Rasul Guliyev
Beyond The Hills
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Qafqaz is a literature graduate by education, and shepherd by choice. Every year at the end of spring, the 59-year-old gathers his flock, packs his family and belongings, and leaves his native Dmanisi, a village in Georgia’s southern region of Kvemo Kartli, to travel to the green pastures up on the mountains bordering Armenia. They will live on those hills from May until before the first snowfall, in October.

Qafqaz is just one of the dozens of ethnic Azerbaijanis, who constitute the majority of the population in the region, who have been living this seasonal journey, or transhumance, between the plains and the highlands, for generations.

Robust donkeys carry cooking pots, agile horses bear canvas bags, and sturdy Lada Nivas transport women and children. Together, humans and sheep climb those steep hills and settle in spacious meadows where the bina, large tents housing each family during the summer months, are erected.

Without electricity, gas, and running water, these shepherds get energy from the sun and food from what the animals and soil offer them — in a natural cycle that is passed on from one generation to the next.   

Ehtiram Jabi
Families pack their lives into tents during their transhumance, the seasonal migration of livestock, and the people who tend them, between lowlands and adjacent mountains.
Ehtiram Jabi
Qafqaz, 59, is an experienced shepherd. A native of Dmanisi, he is a respected tamada, a traditional toastmaster that across the Caucasus entertains guests at weddings and other celebrations from the start till the very end.
Ehtiram Jabi
Ehtiram Jabi
Qafqaz learnt to ride as a child and grew up among these highlands.
Rasul Guliyev
Allahverdi is in the 5th grade and spent the school summer holidays here with his family.
Rasul Guliyev
Children assist their parents in basic chores around the tents and help them look after the animals.
Rasul Guliyev
Sheep and cows provide daily dairy products
Rasul Guliyev
Children adapt to the life in the pastures from an early age.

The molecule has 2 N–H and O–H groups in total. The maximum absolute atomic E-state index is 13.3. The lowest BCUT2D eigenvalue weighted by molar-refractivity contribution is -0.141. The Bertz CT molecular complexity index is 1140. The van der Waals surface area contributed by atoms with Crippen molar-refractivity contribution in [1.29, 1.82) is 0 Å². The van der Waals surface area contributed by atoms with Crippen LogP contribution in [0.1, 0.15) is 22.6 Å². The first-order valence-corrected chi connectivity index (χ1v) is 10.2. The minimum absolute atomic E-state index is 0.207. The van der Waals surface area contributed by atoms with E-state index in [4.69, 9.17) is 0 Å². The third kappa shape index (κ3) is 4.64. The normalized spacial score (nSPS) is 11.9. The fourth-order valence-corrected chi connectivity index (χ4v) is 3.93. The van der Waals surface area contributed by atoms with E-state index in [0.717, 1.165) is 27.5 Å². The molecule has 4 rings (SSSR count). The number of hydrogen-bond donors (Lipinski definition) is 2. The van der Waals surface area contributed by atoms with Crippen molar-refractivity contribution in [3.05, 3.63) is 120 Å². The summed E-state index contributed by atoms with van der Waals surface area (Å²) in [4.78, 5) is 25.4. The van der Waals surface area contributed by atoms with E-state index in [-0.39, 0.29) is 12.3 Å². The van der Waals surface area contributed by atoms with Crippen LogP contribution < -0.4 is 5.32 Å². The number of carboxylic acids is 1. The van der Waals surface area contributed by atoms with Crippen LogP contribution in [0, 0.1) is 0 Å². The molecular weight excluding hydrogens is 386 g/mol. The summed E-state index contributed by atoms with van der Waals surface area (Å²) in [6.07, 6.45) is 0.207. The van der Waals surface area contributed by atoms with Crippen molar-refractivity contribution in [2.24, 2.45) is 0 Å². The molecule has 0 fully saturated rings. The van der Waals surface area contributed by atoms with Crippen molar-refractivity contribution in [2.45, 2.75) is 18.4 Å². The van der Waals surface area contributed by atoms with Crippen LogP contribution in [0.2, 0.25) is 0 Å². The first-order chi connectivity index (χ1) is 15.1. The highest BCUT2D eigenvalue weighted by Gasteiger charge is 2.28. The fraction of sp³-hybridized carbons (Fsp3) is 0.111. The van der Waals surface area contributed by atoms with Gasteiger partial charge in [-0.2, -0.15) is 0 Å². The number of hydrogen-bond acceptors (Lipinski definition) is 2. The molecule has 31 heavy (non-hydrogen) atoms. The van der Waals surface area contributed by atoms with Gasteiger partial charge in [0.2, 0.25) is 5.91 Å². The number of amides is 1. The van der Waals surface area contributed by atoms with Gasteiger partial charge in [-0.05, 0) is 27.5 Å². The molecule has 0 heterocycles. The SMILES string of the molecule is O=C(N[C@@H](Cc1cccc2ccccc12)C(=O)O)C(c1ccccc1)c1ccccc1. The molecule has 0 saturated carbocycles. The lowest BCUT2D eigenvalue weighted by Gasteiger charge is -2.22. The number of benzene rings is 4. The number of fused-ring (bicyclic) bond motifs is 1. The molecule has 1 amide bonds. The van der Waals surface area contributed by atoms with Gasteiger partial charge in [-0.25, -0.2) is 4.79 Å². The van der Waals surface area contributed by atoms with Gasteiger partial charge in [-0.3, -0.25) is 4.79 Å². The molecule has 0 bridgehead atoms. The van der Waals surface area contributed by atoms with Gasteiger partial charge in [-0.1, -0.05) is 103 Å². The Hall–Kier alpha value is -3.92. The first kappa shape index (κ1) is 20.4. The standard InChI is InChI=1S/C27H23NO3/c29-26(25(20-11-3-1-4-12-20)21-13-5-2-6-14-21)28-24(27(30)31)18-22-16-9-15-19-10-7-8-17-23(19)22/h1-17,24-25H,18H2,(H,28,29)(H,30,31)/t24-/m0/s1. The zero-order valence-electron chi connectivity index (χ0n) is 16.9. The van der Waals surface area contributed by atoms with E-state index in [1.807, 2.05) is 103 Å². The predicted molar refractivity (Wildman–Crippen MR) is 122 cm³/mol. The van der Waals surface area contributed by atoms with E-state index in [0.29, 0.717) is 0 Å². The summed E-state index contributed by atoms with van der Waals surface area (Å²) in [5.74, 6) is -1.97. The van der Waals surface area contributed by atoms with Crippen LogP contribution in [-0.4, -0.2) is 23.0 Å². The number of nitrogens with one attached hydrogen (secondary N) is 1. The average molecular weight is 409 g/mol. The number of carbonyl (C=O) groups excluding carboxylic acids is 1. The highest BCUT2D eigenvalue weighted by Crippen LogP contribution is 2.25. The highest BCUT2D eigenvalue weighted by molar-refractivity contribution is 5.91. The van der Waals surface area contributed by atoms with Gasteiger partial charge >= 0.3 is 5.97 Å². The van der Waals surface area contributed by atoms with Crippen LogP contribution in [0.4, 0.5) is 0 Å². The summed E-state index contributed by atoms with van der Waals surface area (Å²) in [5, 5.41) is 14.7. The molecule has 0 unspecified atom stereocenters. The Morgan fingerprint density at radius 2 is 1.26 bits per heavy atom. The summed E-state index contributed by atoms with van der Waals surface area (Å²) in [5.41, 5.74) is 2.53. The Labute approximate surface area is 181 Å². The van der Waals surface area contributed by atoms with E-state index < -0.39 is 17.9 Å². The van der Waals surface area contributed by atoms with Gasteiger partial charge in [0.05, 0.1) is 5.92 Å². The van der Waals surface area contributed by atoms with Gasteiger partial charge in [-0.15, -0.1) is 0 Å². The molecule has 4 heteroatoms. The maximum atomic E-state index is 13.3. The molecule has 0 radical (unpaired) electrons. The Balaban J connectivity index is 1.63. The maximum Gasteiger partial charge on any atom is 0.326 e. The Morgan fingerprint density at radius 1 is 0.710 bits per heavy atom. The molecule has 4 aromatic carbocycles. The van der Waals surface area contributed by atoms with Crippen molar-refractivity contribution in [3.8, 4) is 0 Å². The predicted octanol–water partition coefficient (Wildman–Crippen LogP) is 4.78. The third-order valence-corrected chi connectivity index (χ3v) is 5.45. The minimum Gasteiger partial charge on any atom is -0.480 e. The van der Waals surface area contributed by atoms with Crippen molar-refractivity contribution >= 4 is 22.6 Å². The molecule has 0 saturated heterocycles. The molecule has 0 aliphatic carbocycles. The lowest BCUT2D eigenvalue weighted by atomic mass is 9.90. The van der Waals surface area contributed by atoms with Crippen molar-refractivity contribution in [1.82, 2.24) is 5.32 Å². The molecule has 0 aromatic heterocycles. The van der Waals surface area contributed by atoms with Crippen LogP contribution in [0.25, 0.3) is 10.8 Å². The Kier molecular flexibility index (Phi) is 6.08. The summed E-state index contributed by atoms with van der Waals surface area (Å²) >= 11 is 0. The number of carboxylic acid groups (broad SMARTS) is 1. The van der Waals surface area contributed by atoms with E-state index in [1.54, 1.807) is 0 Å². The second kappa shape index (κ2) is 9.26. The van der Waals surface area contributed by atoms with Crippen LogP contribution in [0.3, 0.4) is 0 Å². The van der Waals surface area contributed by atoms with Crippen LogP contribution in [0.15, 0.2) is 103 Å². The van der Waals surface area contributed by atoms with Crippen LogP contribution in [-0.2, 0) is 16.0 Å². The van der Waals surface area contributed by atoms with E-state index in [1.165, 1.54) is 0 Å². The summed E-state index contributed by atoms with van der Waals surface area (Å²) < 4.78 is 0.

Rasul Guliyev
Injured and sick sheep are separated from the rest of the flock.
Rasul Guliyev
Families dry their clothes on dry beds and wash them in nearby springs.
Ehtiram Jabi
As the sun rests behind the cliffs, the sheep gather and return towards the camp. The shepherds count them — their flock is their everything.
Ehtiram Jabi
Flocks can amount to hundreds of animals, in order to check which sheep belong to who, the shepherds mark them with different colors.
Rasul Guliyev
Ehtiram Jabi
Shepherd dogs are herders’ best friends, as they help them to keep the flock in order and defend it from the wolves.
Ehtiram Jabi
Qafqaz’s mother is the oldest person in the settlement. At 97 she still follows the family and the flock in their seasonal journey and is the oldest woman in the settlement by the village of Kvemo-Karabulakhi.
Ehtiram Jabi
At the end of the summer herders shear the sheep. The shearing takes place in the mountains, then the wool is sold to a dealer who takes them to Marneuli, Georgia’s largest city with an Azerbaijani majority.
Ehtiram Jabi
Shepherds erect their tents near the best pastures, for months they live closer to the sky then to civilization.
Rasul Guliyev
Donkeys are essential for carrying things — up on the pastures they mainly bear large cans of water from the spring to the tents.
Rasul Guliyev
Rasul Guliyev
Rasul Guliyev
The summer settlement has no electricity and no gas connection — families cook their meals on large bonfires.
Ehtiram Jabi
Ehtiram Jabi
Shepherds live off what nature can offer them. Meat is cooked and eaten right after the animal is slaughtered, as there is no refrigerator to preserve food.
Ehtiram Jabi
Guests are sacred among these mountains. Regardless of the circumstances, shepherds always welcome a visitor and slaughter a sheep to welcome them.
Ehtiram Jabi
Herders master the skill of slaughter.
Chai Khana
  Jumpstart Georgia
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